Reading the blurb above about Rod Stoddard and his girlfriend Tamara McAllistair makes me as intensely sad now as it did at the time it occurred in 1989. You see, I went to Pepperdine with Rod (graduating in the same very small class), who was among the most beautiful people I had ever known, both inside and out. I still remember his genuine smile and caring persona. In fact, he was motivated to study medicine at UCLA in an attempt to find a cure for the disease that afflicted his mother. When the authorities called off the search for Rod, several of us continued the search privately (private planes, search parties, etc). We were unsuccessful. He will be missed by those of us who knew him, but NEVER forgotten!

  3. Randy Wright Says:

    Hi DM,
    Can you help me?
    I want to contact the Stoddard family.
    I recently found an old surf video tape I shot back in 1989…
    I shot a video tape of my surfteam on the early morning of Jan. 29, 1989 at Hollywood by the Sea/Mandalay Beach area.
    This is just the very next morning after Tamara had been found and returned to land the afternoon/evening before…
    I feel Kandy or Rod Stoddard might want to view the tape, since it was shot before the Coast Guard had even started their search for Roy, which didn’t commence until the next day, Mon. Jan. 30, 1989.

    I have researched this sad incident immensely over the last 6 months, even going so far as to do a memorial paddle with a bro on the 20th anniversary of the attack this year on Jan. 26, 1989, at about the same time, while using my big wave surfboard to make the paddle from Latigo to Paradise Cove Pier and back…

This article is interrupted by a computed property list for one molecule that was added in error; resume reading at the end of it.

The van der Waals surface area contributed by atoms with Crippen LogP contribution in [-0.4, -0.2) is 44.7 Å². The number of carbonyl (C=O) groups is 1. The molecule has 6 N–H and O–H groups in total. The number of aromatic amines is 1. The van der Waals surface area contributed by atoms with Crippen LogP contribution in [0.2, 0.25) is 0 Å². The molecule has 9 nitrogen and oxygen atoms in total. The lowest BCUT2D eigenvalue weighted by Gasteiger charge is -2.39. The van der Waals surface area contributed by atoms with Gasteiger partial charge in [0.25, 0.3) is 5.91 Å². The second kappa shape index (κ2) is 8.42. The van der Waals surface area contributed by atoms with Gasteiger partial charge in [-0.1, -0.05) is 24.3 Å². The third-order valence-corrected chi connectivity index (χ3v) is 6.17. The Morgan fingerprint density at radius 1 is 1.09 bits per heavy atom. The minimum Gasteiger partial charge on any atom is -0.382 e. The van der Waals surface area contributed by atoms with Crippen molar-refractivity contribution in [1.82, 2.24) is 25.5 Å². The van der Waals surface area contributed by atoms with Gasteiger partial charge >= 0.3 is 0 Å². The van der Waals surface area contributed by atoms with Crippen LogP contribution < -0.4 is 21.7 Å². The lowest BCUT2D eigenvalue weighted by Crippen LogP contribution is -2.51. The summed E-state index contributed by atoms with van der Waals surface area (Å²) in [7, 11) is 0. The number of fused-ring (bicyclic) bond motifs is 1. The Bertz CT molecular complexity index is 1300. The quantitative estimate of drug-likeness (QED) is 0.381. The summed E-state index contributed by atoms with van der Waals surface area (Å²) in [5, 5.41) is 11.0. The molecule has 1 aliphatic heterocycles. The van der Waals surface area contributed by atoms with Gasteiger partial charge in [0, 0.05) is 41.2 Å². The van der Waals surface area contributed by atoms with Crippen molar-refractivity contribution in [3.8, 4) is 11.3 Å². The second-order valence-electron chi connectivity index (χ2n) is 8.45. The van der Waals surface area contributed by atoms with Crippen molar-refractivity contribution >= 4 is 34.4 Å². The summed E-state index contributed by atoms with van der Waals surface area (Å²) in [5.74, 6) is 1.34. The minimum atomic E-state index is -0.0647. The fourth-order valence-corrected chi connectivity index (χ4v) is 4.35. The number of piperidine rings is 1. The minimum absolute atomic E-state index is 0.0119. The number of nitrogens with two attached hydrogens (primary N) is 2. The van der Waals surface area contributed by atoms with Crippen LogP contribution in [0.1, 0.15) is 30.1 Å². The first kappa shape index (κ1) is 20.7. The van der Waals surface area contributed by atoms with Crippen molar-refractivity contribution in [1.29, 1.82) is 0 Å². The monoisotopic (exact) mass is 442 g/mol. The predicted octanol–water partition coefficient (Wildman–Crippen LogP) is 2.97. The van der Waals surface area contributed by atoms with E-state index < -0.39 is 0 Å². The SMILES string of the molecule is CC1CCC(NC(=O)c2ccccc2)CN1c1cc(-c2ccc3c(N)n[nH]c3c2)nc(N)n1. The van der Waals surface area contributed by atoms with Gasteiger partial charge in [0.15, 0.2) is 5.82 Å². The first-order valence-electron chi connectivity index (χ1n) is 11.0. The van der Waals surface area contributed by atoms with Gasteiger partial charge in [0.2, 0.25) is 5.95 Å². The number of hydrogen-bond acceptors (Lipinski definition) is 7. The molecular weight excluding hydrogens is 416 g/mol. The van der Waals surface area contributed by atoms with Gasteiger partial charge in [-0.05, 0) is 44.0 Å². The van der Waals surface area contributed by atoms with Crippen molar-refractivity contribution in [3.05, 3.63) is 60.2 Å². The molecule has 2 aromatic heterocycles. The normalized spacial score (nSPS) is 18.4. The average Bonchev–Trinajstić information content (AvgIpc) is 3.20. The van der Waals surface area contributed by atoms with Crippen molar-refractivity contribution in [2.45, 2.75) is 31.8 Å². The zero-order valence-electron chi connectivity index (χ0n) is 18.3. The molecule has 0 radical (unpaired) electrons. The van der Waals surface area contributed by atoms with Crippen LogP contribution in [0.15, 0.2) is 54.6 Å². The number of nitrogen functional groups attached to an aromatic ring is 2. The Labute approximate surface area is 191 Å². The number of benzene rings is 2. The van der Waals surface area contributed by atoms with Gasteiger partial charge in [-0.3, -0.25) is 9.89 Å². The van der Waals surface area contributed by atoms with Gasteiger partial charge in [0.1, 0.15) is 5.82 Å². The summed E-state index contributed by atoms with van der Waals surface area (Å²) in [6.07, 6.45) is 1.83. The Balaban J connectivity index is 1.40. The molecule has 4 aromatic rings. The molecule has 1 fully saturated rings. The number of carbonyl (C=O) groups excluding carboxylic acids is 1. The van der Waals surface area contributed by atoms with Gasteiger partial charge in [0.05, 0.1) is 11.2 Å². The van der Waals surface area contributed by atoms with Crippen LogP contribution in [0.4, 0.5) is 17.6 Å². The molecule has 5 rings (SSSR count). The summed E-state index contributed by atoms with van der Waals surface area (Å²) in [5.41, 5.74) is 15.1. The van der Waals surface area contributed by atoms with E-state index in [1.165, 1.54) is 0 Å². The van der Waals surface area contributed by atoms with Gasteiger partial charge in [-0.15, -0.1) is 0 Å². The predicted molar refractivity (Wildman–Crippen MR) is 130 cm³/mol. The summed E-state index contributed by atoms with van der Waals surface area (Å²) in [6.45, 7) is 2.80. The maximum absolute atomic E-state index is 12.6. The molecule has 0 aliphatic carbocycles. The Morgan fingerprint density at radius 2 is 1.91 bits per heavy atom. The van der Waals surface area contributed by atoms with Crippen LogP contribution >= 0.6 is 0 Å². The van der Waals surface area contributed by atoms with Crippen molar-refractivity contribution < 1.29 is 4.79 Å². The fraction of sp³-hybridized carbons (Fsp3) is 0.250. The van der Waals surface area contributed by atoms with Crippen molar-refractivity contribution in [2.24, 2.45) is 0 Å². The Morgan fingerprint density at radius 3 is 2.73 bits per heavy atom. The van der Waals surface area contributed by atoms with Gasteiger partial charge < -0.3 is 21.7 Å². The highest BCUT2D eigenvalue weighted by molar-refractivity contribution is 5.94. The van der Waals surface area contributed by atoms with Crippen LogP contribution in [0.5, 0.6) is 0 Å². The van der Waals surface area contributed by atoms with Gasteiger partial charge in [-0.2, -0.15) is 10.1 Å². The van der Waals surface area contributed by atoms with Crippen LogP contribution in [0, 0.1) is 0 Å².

The video tape I recently found was shot from summer 1988 to Jan 29, 1989. It is almost 6 hours long, with the last 1/2 hour of footage shot just adjacent to the Channel Islands Harbor…
    There is a possible significent find in the tape.

    Through my research, I know the following:
    I know that Roy and Tamara were not wearing lifejackets nor wetsuits, though the water temp was 54 degrees – COLD!
    Roy was last seen leaving Latigo by a guy named Charlie Myers, he was wearing only white trunks, paddling the white kayak, which is the one with the slow leak in it. That is also the one that had the large hole in it, possibly from the attack.
    Tamara was wearing a black+blue Speedo bathing suit, and a black+blue windbreaker type jacket.
    I know that the wintertime Santa Ana winds were blowing in full force that morning of Jan. 26, 1989, with the LA county lifeguards Zuma headquaters reporting winds gusts of up to 45 mph from the NE as early as 8:14am that morning. Those winds blow straight offshore towards the Channel Islands…
    The LA Times marine forecast stated local 15-25 knot winds with 4 foot(!) chop below the canyons for that day. 4ft wind driven choppy waves blowing out to sea!!!
    That is the last time Roy and Tamara were seen as they headed out towards the kelp off Latigo to paddle towards Paradise Cove…